The Bishops are, no doubt, in a very difficult position, as some groups within the Church of England, and across the world in the Anglican Communion are threatening to leave, or insist that the next Archbishop of Canterbury is someone much more conservative from within the Anglican Communion but not from the United Kingdom – someone who would not support gay marriage or any other kind of liberal theology.

I think the question in relation to both Bishops who won’t ordain women and the issue of gay marriage is ‘who pays the price?’ It seems very unreasonable to me, for anyone to be expected to pay the price of someone else’s conscience. Throughout history, people have suffered immensely because they refused to do things which were against their conscience. But in the church at the moment, it is the victims who are paying the price of other people’s consciences – and this surely can’t be right.

There are questions, now, about the Church of England’s role as the national, established church because it is so out of step with national opinion and practice. So maybe the Church will, after all, pay the price for its refusal to be inclusive. Voices are bring raised for disestablishment: personally I now support these voices because I think our policies of exclusion have put us in an untenable position.

Enough of Church politics. Time to look at ourselves, because we humans are very good at disliking people who are different to ourselves. We, as Christians need to beware of this, because we follow in the footsteps of Jesus who broke down all kinds of barriers and taboos and showed us a different way: he touched a women who was unclean because she was bleeding, had a conversation with a Samaritan woman – even worse, she may have been quite disreputable, he had a meal at the house of a man who collected taxes for the Roman state, he touched lepers, refused to condemn a woman caught in adultery and told a thief that today he would be in paradise. 

It is a challenge to us – it’s much easier to talk to people who are like us, people we’ve known for years, or people with whom we have much in common. It takes courage and energy to be open to someone from a different culture or religion, someone who looks or sounds different. We have to remember that we are only here today because, long ago, people travelled the world to different cultures, to places with different languages and customs, to bring the good news of God’s love.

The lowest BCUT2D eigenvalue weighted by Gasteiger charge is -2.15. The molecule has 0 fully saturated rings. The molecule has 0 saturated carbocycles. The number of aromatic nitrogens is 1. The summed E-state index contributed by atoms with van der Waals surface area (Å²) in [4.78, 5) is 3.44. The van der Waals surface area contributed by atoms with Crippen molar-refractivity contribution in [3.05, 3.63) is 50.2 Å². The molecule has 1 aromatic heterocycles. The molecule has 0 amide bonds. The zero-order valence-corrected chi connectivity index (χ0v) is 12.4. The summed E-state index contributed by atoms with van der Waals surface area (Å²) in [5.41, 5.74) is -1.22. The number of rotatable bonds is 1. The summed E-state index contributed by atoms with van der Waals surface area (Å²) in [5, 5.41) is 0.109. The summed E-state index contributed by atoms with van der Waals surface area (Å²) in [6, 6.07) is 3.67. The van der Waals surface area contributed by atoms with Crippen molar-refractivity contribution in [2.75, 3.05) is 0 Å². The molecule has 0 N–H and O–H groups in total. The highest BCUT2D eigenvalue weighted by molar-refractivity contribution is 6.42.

There were all kinds of arguments in the first decades after Jesus’ death about how this should be done – which boundaries should be observed and which should be scrapped. Should male converts to Christianity from outside the Jewish faith be required to be circumcised? Should Christians taking the faith to pagan communities eat food that had been offered to idols, to the likenesses of the gods of other religions? Should followers of Jesus stick to Jewish food laws? Should women cover their heads during worship? The pages of the New Testaments are littered with the fallout from these arguments.

These arguments seem a bit bizarre to us now. I think what a look through history shows is that slowly the church has become more inclusive – the things we get all up tight about look faintly ridiculous or unbelievably bigoted to people of succeeding generations.

Simeon and Anna welcomed the Messiah in the form of a child. This isn’t what they were expecting. They were able to do this because their long wait required them to look for the Promised One, for God-made-human in everyone they met. As Christians, this is our calling too. We too, must seek to see God in everyone we meet – and to rejoice and to make welcome. Try this while we’re enjoying refreshments after the service today – to seek God’s face, maybe in someone you don’t really know well. This is how we grow as people and how the church grows and is made whole. Amen